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Mohd Suhaimi Fariz

MAS Privatisation

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If it is a win-win model. Why not?

 

Sounds like a revert back to the Malaysia Singapore Airlines model?

Well, MH and SQ do code share. Not sure if these are still in place after the EK partnership, though.

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On top of the main hub routes into Malaysia such as SIN-BKI/KCH/PEN/LGK, the agreement with SQ might contribute to growth at other airports which FY flies into from SIN such KUA, IPH, KBR and etc. That is if they (SQ) code share with FY on those secondary routes. Just my two cents.

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One thing I hope the Tourism people did consider before going along with SQ group is transit time at SIN to the secondary airports in Malaysia. Not going to work too well if you expect someone to spend precious vacation hours loitering at the airport between flights. In this respect, MH would win hands down, though for sure that would not be the only consideration

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Moratorium Over Transition Of MAS To MAB Extended To May 24, 2017
KUALA LUMPUR, May 24 (Bernama) -- The Administrator of Malaysian Airline System Bhd (MAS) has received approval from its stakeholders to extend the current moratorium over the transition of MAS to Malaysia Airlines Bhd (MAB) for a further 12 months until May 24, 2017 to enable the remaining tasks to be completed.
The Malaysian Airline System Bhd (Administration) Act 2015 (MAS Act) provides for the establishment of a new entity, Malaysia Airlines Bhd (MAB), with a new business model to replace MAS as the national carrier, as well as for an effective, efficient and seamless means to transition the business, property, rights, liabilities and affairs of MAS to MAB.
In a statement Tuesday, Administrator Datuk Mohammad Faiz Azmi said as the discussions on the transition are complex, involving laws and tax implications across various jurisdictions, the stakeholders have approved the extension of the current moratorium.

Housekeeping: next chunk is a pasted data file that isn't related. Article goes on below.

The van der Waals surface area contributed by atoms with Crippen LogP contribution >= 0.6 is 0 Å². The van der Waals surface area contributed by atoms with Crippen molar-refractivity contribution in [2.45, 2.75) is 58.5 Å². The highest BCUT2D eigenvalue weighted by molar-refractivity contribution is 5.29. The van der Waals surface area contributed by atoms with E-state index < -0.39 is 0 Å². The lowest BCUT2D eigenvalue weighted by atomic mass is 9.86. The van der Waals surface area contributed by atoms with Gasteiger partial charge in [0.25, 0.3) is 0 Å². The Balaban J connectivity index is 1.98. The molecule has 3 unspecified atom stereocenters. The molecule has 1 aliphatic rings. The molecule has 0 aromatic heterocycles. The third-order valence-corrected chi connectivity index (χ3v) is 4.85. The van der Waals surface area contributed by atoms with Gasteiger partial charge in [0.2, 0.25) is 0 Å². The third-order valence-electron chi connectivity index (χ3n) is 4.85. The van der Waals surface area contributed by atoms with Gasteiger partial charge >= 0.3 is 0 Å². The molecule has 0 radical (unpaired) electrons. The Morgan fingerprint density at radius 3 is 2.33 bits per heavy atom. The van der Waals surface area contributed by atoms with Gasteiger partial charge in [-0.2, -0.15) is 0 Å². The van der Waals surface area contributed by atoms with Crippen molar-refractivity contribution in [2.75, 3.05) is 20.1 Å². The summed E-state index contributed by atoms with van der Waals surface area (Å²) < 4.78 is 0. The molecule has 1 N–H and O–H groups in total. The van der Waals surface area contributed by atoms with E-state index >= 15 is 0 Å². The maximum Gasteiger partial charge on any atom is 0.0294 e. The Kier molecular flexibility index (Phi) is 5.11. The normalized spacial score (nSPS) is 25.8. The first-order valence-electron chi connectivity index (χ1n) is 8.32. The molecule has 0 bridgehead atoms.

"Because of these reasons and to achieve the best possible outcomes, we have sought and received approval for an extension of the current moratorium," he said.
Meanwhile, Mohammad Faiz, who was appointed as the Administrator on May 25, 2015, said after a year of administration, selected assets and liabilities critical to MAB's airline operations have been transferred from MAS to MAB.
These include land and buildings, workshop facilities, offices, stations, aircraft and motor vehicles, as well as contracts for engineering services, legal services, fuel supply, catering, security, system support and working capital facilities.
He also reiterated the administration's priority of safeguarding the welfare of the next-of-kin of the victims of the ill-fated Malaysia Airlines Flights MH370 and MH17.

Also under the umbrella is the division MAB Kargo providing standard, express and special cargo. This division will apply for its own Airline Operating Certificate and will operate as separate company as of 2017.

 


Interesting to see that MAB Kargo is going to become autonomous - this is despite declining air cargo volumes. Perhaps MAB is getting ready for an expansion of belly cargo carrying capacity and also the return (from lease) of the A332F leased to Turkish Airlines.

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Malaysia Airlines, Lufthansa Technik Collaborate To Set Up MRO Facility


KUALA LUMPUR, May 25 (Bernama) -- The newly established Malaysia Aviation Group Bhd has signed a terms of reference with Lufthansa Technik AG on a strategic partnership framework for a joint venture (JV) to establish a regional maintenance, repair and overhaul (MRO) facility.


The MRO facility, planned for 2017, would be based at Malaysia Airlines' existing facilities at the Kuala Lumpur International Airport and service the Boeing 737 and Airbus A320 family of aircraft, said Malaysia Airlines in a statement.


Malaysia Aviation Group is an entity under Khazanah Nasional Bhd.


The JV is expected to see the creation of additional jobs and introduce the state-of-the-art technical capabilities for base maintenance services and best practices in operations, hence, creating a centre of excellence for the region.


"We are excited about the tangible benefits of the JV.


"Lufthansa Technik is one of the global leaders in MRO services, and the level of skill, expertise and technological transfer will be invaluable, both for us and for Malaysia," said Malaysia Aviation Group Malaysia Airlines Bhd Group Chief Executive Officer Christoph R. Mueller.


Meanwhile, Lufthansa Chief Executive Officer Dr Johannes Bussmann said once the new JV becomes a reality, the airline would extend its MRO capabilities significantly.


With Malaysia Airlines at its side, Lufthansa would have a strong regional partner to create a real success story with this new business, he added.


The formation of the JV would, however, be subject to, approvals being sought from the regulatory authorities and the signing of definitive agreements.

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Malaysia Airlines and Malaysia Aviation Group shows continued progress over Q1 2016


  • Good progress on turnaround plan with encouraging performance in February

  • Yield-per-passenger up 23.4%; costs down 32.9% on significant savings initiatives

  • Airline ahead of budget at operating and EBITDAR levels